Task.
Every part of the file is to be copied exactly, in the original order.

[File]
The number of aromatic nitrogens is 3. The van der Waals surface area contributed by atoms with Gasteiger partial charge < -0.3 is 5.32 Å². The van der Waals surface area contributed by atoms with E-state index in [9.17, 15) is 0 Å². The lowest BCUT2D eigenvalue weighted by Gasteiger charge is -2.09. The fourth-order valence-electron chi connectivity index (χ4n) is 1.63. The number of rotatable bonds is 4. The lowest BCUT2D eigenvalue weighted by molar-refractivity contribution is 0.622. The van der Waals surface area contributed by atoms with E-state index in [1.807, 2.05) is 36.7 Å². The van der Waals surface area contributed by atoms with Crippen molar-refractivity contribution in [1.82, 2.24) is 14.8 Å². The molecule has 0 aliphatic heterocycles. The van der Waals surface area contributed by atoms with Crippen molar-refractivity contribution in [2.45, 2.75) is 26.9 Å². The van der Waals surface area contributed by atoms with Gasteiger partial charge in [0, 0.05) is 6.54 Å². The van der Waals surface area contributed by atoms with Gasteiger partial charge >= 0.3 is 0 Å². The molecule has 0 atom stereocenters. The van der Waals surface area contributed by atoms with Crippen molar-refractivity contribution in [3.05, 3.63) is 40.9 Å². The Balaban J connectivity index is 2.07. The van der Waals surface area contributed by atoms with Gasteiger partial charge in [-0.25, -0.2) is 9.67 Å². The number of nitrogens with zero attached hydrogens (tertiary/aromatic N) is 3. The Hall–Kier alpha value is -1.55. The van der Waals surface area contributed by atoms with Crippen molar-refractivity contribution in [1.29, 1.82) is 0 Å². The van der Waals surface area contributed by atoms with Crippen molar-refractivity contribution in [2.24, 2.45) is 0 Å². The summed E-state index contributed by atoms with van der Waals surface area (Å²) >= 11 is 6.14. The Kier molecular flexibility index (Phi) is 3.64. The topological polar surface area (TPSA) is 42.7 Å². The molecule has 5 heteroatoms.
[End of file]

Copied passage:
The number of aromatic nitrogens is 3. The van der Waals surface area contributed by atoms with Gasteiger partial charge < -0.3 is 5.32 Å². The van der Waals surface area contributed by atoms with E-state index in [9.17, 15) is 0 Å². The lowest BCUT2D eigenvalue weighted by Gasteiger charge is -2.09. The fourth-order valence-electron chi connectivity index (χ4n) is 1.63. The number of rotatable bonds is 4. The lowest BCUT2D eigenvalue weighted by molar-refractivity contribution is 0.622. The van der Waals surface area contributed by atoms with E-state index in [1.807, 2.05) is 36.7 Å². The van der Waals surface area contributed by atoms with Crippen molar-refractivity contribution in [1.82, 2.24) is 14.8 Å². The molecule has 0 aliphatic heterocycles. The van der Waals surface area contributed by atoms with Crippen molar-refractivity contribution in [2.45, 2.75) is 26.9 Å². The van der Waals surface area contributed by atoms with Gasteiger partial charge in [0, 0.05) is 6.54 Å². The van der Waals surface area contributed by atoms with Gasteiger partial charge >= 0.3 is 0 Å². The molecule has 0 atom stereocenters. The van der Waals surface area contributed by atoms with Crippen molar-refractivity contribution in [3.05, 3.63) is 40.9 Å². The Balaban J connectivity index is 2.07. The van der Waals surface area contributed by atoms with Gasteiger partial charge in [-0.25, -0.2) is 9.67 Å². The number of nitrogens with zero attached hydrogens (tertiary/aromatic N) is 3. The Hall–Kier alpha value is -1.55. The van der Waals surface area contributed by atoms with Crippen molar-refractivity contribution in [1.29, 1.82) is 0 Å². The van der Waals surface area contributed by atoms with Crippen molar-refractivity contribution in [2.24, 2.45) is 0 Å². The summed E-state index contributed by atoms with van der Waals surface area (Å²) >= 11 is 6.14. The Kier molecular flexibility index (Phi) is 3.64. The topological polar surface area (TPSA) is 42.7 Å². The molecule has 5 heteroatoms.